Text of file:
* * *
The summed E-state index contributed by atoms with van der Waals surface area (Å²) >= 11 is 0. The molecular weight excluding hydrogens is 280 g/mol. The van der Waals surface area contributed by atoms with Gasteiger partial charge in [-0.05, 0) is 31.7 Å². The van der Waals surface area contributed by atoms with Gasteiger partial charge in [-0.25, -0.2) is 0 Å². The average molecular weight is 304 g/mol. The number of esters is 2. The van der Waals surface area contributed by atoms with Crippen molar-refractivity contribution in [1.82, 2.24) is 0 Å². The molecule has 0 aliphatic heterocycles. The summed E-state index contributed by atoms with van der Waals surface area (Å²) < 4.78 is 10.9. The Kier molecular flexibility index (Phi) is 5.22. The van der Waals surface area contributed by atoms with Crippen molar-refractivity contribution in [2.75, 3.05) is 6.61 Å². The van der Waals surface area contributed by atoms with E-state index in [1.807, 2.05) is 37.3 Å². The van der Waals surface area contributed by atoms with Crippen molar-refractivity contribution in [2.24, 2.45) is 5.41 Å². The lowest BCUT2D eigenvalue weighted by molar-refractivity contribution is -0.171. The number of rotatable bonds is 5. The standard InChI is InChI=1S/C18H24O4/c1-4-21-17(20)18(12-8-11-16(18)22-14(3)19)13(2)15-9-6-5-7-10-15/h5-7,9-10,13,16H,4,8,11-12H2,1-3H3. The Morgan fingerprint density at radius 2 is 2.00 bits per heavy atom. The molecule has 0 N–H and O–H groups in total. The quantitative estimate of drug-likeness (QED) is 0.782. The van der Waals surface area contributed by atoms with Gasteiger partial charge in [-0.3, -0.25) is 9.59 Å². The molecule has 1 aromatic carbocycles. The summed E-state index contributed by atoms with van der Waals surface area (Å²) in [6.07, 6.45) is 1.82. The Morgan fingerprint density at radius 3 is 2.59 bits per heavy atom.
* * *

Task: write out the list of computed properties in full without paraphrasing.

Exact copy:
The summed E-state index contributed by atoms with van der Waals surface area (Å²) >= 11 is 0. The molecular weight excluding hydrogens is 280 g/mol. The van der Waals surface area contributed by atoms with Gasteiger partial charge in [-0.05, 0) is 31.7 Å². The van der Waals surface area contributed by atoms with Gasteiger partial charge in [-0.25, -0.2) is 0 Å². The average molecular weight is 304 g/mol. The number of esters is 2. The van der Waals surface area contributed by atoms with Crippen molar-refractivity contribution in [1.82, 2.24) is 0 Å². The molecule has 0 aliphatic heterocycles. The summed E-state index contributed by atoms with van der Waals surface area (Å²) < 4.78 is 10.9. The Kier molecular flexibility index (Phi) is 5.22. The van der Waals surface area contributed by atoms with Crippen molar-refractivity contribution in [2.75, 3.05) is 6.61 Å². The van der Waals surface area contributed by atoms with E-state index in [1.807, 2.05) is 37.3 Å². The van der Waals surface area contributed by atoms with Crippen molar-refractivity contribution in [2.24, 2.45) is 5.41 Å². The lowest BCUT2D eigenvalue weighted by molar-refractivity contribution is -0.171. The number of rotatable bonds is 5. The standard InChI is InChI=1S/C18H24O4/c1-4-21-17(20)18(12-8-11-16(18)22-14(3)19)13(2)15-9-6-5-7-10-15/h5-7,9-10,13,16H,4,8,11-12H2,1-3H3. The Morgan fingerprint density at radius 2 is 2.00 bits per heavy atom. The molecule has 0 N–H and O–H groups in total. The quantitative estimate of drug-likeness (QED) is 0.782. The van der Waals surface area contributed by atoms with Gasteiger partial charge in [-0.3, -0.25) is 9.59 Å². The molecule has 1 aromatic carbocycles. The summed E-state index contributed by atoms with van der Waals surface area (Å²) in [6.07, 6.45) is 1.82. The Morgan fingerprint density at radius 3 is 2.59 bits per heavy atom.